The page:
I could not help but ponder more deeply the sufferings of Christ. I imagined Him on the cross. He did this out of His great love for us. What a moment for me!

Typical Daily Routine

In the morning, and throughout the day, the nurses would do finger pricks for sugar/insulin levels. They did this 4 times per day. I rotated which fingers they pricked. My diet required that I maintain a 60-gram carb limit.

They started a new bag of Remdesivir every morning connecting it to my midline. They drew blood to monitor my kidney functions. They took my blood pressure. They gave me a daily shot in the stomach to prevent blood clots. This burned. They gave me an insulin shot in the arm.

In the evening they gave me an assortment of medicines that included Vitamin C, Vitamin D, Pepcid, bronchodilator for my lungs, and Tylenol. It was difficult to get any sleep because someone was regularly taking my vitals and waking me for treatments.

They gave me a “sponge bath” with disposable towels premoistened with soap. There was a separate one for the hair. This was refreshing, and the scent was delightful. I watched a lot of TV and especially enjoyed the Daily Mass, rosary and Divine Mercy on the Catholic channel known as the Eternal Word Television Network (EWTN). I listened to Mother Angelica, Ralph Martin, and Jim and Joy Pinto who spoke about marriage and ways to enhance it through appreciating one another.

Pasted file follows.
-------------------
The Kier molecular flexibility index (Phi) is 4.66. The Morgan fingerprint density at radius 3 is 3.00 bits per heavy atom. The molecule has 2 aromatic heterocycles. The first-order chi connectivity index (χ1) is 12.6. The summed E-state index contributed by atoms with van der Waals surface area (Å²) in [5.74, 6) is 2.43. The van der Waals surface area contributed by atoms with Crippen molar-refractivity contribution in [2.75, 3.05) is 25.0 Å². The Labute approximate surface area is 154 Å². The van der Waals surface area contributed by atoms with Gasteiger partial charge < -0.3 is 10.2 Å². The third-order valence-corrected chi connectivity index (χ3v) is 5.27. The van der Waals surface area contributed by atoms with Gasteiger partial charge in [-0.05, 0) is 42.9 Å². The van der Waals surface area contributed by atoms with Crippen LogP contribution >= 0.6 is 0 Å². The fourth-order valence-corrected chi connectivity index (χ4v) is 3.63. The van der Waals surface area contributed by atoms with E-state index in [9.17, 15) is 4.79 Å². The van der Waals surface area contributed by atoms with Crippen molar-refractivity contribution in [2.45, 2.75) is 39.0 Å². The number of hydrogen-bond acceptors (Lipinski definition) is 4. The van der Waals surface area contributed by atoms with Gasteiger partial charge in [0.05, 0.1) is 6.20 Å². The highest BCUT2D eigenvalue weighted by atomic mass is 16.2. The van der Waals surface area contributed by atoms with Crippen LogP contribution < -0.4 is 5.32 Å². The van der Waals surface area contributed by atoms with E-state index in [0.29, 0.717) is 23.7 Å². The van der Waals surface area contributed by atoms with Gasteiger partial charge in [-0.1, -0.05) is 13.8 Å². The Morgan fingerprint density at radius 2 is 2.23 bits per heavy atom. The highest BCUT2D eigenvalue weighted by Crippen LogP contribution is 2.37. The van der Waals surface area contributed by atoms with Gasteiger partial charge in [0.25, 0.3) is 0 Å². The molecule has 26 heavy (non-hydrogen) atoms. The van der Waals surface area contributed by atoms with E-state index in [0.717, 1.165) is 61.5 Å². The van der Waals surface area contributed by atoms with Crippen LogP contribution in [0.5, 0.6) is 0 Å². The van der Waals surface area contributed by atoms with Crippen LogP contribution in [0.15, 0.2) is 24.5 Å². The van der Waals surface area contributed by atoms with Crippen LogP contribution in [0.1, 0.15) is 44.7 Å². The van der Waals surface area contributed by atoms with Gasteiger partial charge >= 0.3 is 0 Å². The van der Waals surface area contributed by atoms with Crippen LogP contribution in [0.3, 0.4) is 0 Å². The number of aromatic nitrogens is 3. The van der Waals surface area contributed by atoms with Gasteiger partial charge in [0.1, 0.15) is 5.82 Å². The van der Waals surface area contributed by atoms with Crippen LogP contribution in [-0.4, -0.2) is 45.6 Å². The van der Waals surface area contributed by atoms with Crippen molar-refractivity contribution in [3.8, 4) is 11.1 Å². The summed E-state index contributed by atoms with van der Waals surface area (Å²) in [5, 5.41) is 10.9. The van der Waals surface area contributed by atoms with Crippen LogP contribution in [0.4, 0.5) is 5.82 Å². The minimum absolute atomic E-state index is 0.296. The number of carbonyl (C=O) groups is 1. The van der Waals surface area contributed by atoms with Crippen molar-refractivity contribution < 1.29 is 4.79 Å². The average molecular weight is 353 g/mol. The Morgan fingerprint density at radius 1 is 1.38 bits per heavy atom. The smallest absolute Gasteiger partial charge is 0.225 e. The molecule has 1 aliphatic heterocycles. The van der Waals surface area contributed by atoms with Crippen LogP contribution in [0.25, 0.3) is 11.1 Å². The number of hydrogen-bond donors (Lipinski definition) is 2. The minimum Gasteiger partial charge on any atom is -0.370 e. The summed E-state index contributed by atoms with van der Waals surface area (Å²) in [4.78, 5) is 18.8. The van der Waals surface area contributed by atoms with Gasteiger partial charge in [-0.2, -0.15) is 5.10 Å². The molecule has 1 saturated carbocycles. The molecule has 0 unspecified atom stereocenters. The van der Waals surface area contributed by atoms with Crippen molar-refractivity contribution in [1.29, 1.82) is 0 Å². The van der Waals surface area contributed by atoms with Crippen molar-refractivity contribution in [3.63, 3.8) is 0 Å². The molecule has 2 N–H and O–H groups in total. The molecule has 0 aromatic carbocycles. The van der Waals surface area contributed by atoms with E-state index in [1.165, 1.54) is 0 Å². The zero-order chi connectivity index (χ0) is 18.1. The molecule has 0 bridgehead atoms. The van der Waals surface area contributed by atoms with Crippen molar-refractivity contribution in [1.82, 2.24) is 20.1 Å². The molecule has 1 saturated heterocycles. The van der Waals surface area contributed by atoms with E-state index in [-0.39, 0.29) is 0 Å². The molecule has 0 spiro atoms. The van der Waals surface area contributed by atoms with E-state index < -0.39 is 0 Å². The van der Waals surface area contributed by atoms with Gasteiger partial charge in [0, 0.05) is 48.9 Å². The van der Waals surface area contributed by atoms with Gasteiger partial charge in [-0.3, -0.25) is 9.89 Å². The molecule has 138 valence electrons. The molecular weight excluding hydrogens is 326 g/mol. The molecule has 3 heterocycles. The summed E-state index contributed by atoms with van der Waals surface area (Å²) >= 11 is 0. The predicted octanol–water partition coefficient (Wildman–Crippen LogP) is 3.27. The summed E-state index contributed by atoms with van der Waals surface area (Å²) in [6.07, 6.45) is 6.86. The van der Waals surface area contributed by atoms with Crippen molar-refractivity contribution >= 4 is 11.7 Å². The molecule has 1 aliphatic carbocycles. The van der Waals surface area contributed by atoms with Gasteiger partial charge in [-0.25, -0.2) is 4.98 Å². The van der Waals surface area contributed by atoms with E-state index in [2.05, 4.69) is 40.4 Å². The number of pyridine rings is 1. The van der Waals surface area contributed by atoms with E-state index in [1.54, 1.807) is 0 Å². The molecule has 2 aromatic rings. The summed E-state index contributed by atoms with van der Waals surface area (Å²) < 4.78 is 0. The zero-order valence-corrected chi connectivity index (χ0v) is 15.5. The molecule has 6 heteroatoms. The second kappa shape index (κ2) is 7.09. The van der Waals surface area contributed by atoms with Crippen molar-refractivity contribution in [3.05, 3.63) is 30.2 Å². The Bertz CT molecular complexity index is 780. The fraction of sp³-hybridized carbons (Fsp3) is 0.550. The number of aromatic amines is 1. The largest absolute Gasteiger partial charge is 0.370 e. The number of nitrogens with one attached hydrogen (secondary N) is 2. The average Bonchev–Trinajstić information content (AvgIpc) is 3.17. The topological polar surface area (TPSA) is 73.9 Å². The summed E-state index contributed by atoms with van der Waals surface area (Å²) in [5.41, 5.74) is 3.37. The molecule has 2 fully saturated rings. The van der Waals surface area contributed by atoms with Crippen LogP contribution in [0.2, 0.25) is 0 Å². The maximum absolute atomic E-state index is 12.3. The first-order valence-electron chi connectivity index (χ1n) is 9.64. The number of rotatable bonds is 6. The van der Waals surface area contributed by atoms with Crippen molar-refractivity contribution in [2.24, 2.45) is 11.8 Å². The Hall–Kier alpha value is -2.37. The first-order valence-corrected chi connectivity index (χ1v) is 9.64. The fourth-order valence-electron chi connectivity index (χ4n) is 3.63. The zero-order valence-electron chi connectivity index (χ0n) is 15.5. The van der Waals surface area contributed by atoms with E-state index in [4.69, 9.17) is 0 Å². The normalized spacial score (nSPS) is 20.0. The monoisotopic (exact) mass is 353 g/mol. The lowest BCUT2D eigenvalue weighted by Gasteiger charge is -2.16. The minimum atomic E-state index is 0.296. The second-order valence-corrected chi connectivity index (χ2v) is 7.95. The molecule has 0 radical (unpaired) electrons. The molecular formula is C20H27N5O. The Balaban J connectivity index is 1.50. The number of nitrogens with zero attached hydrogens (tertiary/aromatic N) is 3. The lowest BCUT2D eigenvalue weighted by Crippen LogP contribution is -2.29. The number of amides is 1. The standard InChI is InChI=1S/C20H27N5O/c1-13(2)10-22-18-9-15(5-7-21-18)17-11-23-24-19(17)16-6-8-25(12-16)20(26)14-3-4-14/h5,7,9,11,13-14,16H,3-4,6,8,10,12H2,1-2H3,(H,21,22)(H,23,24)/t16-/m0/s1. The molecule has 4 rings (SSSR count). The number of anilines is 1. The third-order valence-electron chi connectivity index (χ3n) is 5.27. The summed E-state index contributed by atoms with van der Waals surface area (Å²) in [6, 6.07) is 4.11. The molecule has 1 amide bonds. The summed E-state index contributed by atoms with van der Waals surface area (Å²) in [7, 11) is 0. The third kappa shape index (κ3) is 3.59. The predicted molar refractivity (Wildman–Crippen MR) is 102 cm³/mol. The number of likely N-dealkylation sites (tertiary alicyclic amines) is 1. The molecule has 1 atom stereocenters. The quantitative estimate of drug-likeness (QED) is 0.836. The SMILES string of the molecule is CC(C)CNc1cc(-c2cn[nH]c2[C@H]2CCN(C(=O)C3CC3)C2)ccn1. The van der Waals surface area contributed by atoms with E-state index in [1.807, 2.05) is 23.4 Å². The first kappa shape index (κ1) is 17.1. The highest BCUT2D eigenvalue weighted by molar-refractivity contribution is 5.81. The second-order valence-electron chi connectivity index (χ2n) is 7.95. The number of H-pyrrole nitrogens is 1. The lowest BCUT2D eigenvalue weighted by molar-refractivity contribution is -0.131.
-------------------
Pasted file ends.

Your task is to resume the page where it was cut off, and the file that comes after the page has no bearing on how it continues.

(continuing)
Daily blood draw, left arm.

Daily blood draw, left arm.

Respiratory Therapy

After a few days, the respiratory therapist recommended I begin using a flutter valve. It is a handheld device that helps to clear mucus from the lungs as well as make breathing easier and more comfortable. It uses oscillatory positive expiratory pressure (PEP) therapy to loosen secretions in the lungs and help the patient to cough them up in order to clear the airways. The vibrations generated by using it made me cough so that I could benefit from the device.

I blew into this flutter valve hourly as part of my respiratory therapy.

I blew into this flutter valve hourly as part of my respiratory therapy.

Dismissal From the Hospital

The doctor said that after about 5 days of treatment with Remdesivir I might be well enough to come home. They also continued to reduce the oxygen level from 6 to 0 to see if I could maintain at least 90% on my own. By the morning of Saturday, November 14th, he told me that my treatment is complete, and I should be prepared to leave the hospital that afternoon. Hallelujah!